Only part of the introduction of the audiobook was read by Rushdie, with Sam Dastor reading the rest. I have no complaints with either reader, as the audio is clear and crisp and the enunciation is perfect. There was more emotion, albeit subtle, than I’ve heard in most other recordings, which really helps to draw one in more than some of the dry readings. The third-person presentation helps to lend a more emotionally detached atmosphere in general, so this isn’t underselling the work.

Salman Rushdie is able to talk a lot about some of the issues of the day in a refreshingly clear manner. Even though I’m tangentially a literary type (after all, my favorite read of 2019 so far was written by Kazuo Ishiguro) I often think of that social circle as snooty and detached (courtesy of my background), but Rushdie is personable and humble.

As a tragic figure, he goes into the darkest moments of his life and takes responsibility where he deserves it (namely, his marriages which ended unhappily, though there are other examples), but he also examines the circumstances that led to issues beyond his control: the places where he was subject to mistreatment by the world.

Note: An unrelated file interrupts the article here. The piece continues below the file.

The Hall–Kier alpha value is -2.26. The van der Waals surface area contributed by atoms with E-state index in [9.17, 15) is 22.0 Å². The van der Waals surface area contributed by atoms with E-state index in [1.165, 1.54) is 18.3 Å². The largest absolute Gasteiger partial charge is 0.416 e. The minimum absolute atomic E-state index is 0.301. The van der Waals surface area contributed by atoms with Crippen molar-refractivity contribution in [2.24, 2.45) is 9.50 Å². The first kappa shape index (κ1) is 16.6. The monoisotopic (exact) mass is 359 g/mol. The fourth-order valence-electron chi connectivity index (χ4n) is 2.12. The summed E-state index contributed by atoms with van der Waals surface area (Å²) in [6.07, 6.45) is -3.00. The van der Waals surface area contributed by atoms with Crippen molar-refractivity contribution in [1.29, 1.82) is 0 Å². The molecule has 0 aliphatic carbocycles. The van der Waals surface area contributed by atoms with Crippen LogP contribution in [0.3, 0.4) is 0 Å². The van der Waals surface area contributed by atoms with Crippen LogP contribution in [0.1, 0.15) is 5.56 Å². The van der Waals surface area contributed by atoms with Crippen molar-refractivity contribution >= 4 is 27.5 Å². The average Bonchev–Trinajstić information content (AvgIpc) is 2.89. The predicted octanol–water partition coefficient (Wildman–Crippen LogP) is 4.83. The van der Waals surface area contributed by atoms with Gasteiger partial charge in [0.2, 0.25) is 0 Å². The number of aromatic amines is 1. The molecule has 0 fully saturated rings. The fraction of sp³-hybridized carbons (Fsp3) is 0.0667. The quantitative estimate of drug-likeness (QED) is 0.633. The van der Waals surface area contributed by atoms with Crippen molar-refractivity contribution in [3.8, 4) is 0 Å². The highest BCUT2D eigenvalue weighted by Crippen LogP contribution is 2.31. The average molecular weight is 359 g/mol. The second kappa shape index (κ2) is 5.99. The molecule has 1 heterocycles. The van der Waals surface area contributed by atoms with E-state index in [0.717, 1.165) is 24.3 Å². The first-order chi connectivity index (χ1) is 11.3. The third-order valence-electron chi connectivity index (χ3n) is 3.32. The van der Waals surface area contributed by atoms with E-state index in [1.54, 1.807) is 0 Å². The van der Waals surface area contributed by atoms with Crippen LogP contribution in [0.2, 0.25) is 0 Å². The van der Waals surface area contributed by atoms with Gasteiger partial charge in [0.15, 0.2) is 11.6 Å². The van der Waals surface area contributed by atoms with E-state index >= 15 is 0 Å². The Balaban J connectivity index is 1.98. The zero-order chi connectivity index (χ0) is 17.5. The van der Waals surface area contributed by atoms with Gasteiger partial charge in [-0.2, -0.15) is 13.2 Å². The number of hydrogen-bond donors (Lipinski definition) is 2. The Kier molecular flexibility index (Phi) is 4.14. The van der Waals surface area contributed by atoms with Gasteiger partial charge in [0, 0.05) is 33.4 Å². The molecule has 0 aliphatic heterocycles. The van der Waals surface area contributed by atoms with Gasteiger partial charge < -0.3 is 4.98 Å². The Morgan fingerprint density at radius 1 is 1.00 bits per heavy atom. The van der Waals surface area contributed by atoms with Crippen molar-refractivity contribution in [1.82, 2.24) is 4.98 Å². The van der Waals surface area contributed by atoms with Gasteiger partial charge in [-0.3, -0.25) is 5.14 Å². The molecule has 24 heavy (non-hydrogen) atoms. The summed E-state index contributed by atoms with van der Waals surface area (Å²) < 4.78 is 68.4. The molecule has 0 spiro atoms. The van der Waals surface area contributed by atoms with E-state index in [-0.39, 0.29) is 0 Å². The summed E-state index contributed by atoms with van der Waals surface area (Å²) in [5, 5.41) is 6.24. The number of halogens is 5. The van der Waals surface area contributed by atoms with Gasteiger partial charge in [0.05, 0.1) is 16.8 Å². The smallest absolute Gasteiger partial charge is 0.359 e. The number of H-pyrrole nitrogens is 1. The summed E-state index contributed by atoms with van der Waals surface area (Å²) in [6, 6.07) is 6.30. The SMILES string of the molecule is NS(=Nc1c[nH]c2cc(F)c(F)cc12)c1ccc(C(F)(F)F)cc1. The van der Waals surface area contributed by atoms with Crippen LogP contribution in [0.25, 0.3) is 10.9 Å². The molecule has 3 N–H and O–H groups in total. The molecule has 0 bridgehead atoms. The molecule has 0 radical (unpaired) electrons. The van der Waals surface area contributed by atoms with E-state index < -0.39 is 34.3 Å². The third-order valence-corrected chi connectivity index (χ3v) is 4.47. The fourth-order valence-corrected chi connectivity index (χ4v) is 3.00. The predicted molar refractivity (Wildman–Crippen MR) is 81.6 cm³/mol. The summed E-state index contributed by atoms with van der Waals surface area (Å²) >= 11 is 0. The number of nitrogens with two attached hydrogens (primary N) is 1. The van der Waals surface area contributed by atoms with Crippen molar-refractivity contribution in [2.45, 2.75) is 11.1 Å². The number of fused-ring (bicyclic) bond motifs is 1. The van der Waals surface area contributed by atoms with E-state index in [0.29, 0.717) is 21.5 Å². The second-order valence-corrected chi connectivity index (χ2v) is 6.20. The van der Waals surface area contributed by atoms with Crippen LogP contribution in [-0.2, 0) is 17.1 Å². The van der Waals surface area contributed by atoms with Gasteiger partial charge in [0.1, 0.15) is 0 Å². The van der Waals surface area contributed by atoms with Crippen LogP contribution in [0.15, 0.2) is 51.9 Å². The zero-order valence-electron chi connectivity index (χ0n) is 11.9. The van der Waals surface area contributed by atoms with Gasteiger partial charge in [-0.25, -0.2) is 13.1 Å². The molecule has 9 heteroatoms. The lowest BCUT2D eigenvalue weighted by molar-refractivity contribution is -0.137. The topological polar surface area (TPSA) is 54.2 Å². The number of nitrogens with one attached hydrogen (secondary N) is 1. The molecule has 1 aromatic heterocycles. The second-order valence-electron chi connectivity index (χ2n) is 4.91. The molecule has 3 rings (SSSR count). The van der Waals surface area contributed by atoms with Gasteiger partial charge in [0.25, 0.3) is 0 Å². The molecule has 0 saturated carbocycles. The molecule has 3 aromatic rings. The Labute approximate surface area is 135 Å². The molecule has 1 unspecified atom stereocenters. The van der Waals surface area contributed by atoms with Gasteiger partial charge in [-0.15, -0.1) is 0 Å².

One of the things that I found most interesting is how he depicted many of the people he was around. He avoided gossip, though he would admit to not liking certain people, and you get an insight to some famous people that you don’t get to see in their public persona. For instance, as someone from a religious background I’ve always thought of Christopher Hitchens as a bit of a jerk, but Rushdie paints a picture of him as someone who was willing to put his skin in the game to help his friends in need: certainly an admirable trait.

And that’s part of what makes the memoir so meaningful as a read. Rushdie doesn’t hold back: he shares his questions about God (and whether or not God exists) and the universe, as well as the life lessons that he often learned though painful and embarrassing failures. It’s so tangibly honest that one would almost assume its author to be a saint, were he not confessing to his occasional (and sometimes predictable) moral failings, like his infidelity.

There’s real intimacy, and not just in the flaws. He describes his relationships with his son and his ex-wives, which are often less rocky than one might think. While he often demonstrated a certain amount of short-sightedness, one can never accuse him of lacking earnest affection for his son Zafar, or not sticking by his ex-wife Clarissa in her battle with cancer.